So how do we achieve such an ambitious goal? It will take effort and dedication from every Californian and company doing business here. We all need to play a part in successfully increasing energy efficiency, embracing clean energy and supporting clean technology.

In achieving these goals, we’ll also enjoy the benefits that come with being early adopters of a clean-energy future. Besides fighting the effects of climate change, our collective efforts can boost our local economy by keeping clean-energy investments, jobs and innovation in California.

There are things each of us can do to minimize our environmental impact. In California, our biggest areas of individual impact are related to reducing our energy use in homes, cars and businesses, while better leveraging the cleaner energy resources available across the state.

Energy Upgrade California® is making it easier for you to reduce your carbon footprint by providing you with a variety of ways to save energy and water. Your utility and municipality may also provide rebates and other resources to help you take action.

It doesn’t take much to make a huge difference if all of us get involved.

If every American home replaced one incandescent light bulb with a new ENERGY STAR energy-saving LED bulb, the Environmental Protection Agency (EPA) estimates that we could save enough energy to power three million homes for a year, save about $680 million in annual energy costs and eliminate nine billion pounds of greenhouse gas emissions per year.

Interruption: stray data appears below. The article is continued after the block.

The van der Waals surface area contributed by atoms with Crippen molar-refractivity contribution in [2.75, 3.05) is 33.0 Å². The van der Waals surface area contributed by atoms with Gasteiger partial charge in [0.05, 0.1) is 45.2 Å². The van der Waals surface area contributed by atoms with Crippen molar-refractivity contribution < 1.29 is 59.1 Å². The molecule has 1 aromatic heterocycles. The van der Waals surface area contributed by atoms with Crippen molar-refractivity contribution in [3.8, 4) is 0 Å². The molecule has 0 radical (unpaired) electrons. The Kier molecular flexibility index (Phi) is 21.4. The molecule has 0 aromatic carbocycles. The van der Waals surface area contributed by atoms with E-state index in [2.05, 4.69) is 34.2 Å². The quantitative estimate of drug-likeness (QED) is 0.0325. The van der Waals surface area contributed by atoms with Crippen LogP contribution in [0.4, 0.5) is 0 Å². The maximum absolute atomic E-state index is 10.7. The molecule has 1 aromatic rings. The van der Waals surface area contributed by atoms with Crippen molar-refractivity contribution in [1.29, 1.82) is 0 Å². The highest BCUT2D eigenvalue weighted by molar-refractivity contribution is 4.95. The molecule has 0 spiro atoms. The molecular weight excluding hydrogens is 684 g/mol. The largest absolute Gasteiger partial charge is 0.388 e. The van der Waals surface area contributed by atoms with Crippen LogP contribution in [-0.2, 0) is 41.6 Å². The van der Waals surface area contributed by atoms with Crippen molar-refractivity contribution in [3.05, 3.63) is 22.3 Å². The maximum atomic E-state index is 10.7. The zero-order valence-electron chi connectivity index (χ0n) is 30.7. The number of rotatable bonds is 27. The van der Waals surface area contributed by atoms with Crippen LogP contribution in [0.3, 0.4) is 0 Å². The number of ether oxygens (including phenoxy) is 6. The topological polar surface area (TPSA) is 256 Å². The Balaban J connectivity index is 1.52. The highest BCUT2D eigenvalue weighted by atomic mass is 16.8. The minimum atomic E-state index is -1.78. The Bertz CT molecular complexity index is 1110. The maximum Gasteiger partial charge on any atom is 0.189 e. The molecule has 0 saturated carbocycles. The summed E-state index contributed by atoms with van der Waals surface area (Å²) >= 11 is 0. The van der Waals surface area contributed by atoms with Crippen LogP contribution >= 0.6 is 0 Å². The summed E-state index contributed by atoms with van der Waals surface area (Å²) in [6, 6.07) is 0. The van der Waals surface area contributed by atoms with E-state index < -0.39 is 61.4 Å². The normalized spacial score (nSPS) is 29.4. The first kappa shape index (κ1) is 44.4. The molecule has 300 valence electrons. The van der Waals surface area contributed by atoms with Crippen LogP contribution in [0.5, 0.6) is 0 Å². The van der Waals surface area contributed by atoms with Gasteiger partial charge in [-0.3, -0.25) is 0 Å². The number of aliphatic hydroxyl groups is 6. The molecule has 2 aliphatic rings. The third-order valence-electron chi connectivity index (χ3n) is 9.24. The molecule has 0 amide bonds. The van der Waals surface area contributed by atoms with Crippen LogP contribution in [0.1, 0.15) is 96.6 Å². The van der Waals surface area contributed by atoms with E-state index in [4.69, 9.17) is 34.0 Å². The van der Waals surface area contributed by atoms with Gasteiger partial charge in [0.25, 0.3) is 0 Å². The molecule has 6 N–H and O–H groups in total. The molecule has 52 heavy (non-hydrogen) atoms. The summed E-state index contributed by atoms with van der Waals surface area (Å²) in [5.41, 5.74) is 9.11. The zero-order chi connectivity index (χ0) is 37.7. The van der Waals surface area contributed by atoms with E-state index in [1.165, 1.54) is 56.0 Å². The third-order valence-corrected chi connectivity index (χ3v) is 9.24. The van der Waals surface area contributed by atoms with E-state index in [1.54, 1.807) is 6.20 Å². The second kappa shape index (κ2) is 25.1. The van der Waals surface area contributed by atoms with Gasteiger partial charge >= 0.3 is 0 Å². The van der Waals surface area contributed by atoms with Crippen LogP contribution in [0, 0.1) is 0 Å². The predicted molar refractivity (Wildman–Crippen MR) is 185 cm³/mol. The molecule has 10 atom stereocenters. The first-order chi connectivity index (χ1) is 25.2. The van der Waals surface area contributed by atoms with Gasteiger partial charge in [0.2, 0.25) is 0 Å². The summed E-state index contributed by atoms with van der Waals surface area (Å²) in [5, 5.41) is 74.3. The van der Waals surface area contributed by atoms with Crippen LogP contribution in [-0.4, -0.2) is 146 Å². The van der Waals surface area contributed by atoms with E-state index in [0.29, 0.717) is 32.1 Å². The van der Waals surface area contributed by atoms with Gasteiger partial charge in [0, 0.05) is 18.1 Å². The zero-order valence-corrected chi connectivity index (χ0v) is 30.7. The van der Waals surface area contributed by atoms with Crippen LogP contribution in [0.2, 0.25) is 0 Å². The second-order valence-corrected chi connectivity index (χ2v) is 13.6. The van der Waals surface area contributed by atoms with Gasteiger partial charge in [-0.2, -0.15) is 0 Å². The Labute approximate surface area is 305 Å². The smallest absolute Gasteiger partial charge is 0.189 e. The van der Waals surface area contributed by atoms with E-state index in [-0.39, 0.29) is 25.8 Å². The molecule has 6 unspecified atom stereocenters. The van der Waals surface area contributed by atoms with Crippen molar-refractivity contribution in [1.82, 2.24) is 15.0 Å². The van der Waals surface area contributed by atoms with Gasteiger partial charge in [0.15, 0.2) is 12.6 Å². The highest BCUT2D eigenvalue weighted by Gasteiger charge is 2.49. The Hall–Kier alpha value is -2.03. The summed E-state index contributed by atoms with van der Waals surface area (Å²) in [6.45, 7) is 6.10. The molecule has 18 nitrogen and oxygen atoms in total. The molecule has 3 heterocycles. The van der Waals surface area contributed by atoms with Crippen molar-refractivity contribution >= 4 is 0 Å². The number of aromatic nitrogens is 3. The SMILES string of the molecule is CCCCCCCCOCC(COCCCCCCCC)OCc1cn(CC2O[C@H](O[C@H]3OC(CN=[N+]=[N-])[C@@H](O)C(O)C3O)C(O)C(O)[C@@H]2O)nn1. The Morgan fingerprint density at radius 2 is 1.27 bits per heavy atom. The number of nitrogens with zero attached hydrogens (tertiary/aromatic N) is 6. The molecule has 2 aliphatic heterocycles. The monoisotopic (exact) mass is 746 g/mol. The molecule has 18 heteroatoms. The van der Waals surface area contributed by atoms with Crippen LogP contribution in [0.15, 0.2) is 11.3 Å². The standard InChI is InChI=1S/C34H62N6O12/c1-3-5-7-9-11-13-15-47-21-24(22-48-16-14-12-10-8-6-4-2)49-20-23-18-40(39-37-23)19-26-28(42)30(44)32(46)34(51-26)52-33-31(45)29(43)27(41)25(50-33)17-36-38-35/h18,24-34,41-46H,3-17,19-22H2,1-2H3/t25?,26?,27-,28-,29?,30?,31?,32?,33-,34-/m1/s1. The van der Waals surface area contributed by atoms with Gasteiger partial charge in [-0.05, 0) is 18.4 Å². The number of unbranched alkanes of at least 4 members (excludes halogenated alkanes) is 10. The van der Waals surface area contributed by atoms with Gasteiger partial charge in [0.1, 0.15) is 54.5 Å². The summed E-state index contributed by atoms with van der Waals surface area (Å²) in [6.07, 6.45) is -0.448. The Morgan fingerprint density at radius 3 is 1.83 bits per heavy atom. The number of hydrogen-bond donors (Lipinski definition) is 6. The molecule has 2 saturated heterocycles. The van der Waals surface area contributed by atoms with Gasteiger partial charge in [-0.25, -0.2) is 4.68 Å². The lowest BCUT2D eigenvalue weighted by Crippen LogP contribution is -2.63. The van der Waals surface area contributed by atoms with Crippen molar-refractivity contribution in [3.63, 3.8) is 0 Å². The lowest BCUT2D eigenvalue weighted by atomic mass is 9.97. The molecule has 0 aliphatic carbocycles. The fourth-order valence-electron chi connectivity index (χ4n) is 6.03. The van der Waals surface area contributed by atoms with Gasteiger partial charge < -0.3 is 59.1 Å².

The California Climate Credit is part of California’s efforts to fight climate change. The credit is from a state government program that requires power plants and other large industries that emit greenhouse gases to buy carbon pollution permits from auctions managed by the California Air Resources Board.

Science and Climate

The seas are rising. The foods we eat and take for granted are threatened. Ocean acidification is increasing. Ecosystems are changing, and for some, that could spell the end of certain regions the way we have known them. And while some species are adapting, for others, it’s not that easy.

Evidence suggests many of these extreme climate changes are connected to rising levels of carbon dioxide and other greenhouse gases in the Earth’s atmosphere — more often than not, the result of human activities.

Search below for key terms and definitions related to climate change.

Aerosols

Aerosols are small suspended particles in a gas. Scientists can detect them in the atmosphere. They range in size from one nanometer (one billionth of a meter) to 100 micrometers (one millionth of a meter).

Antarctic sea ice

Antarctic sea ice is nearly a geographic opposite of its Arctic counterpart because Antarctica is a landmass covered in ice surrounded by an ocean, and the Arctic is an ocean of sea ice surrounded by land.